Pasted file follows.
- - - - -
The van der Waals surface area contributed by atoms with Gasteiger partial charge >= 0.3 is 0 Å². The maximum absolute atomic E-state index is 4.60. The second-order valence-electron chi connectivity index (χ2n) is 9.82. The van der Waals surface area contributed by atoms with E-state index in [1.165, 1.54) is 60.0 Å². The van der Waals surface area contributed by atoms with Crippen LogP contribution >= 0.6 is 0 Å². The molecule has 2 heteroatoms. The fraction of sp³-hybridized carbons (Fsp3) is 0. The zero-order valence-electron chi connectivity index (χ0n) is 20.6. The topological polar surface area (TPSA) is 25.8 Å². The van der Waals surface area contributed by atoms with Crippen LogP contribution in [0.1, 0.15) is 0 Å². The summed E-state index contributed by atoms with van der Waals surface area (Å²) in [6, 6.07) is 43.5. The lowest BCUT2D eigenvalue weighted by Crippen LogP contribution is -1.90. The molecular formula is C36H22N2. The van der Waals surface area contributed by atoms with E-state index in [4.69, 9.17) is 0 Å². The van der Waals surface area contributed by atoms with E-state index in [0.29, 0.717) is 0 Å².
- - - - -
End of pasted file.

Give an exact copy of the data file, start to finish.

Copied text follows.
The van der Waals surface area contributed by atoms with Gasteiger partial charge >= 0.3 is 0 Å². The maximum absolute atomic E-state index is 4.60. The second-order valence-electron chi connectivity index (χ2n) is 9.82. The van der Waals surface area contributed by atoms with E-state index in [1.165, 1.54) is 60.0 Å². The van der Waals surface area contributed by atoms with Crippen LogP contribution >= 0.6 is 0 Å². The molecule has 2 heteroatoms. The fraction of sp³-hybridized carbons (Fsp3) is 0. The zero-order valence-electron chi connectivity index (χ0n) is 20.6. The topological polar surface area (TPSA) is 25.8 Å². The van der Waals surface area contributed by atoms with Crippen LogP contribution in [0.1, 0.15) is 0 Å². The summed E-state index contributed by atoms with van der Waals surface area (Å²) in [6, 6.07) is 43.5. The lowest BCUT2D eigenvalue weighted by Crippen LogP contribution is -1.90. The molecular formula is C36H22N2. The van der Waals surface area contributed by atoms with E-state index in [4.69, 9.17) is 0 Å². The van der Waals surface area contributed by atoms with E-state index in [0.29, 0.717) is 0 Å².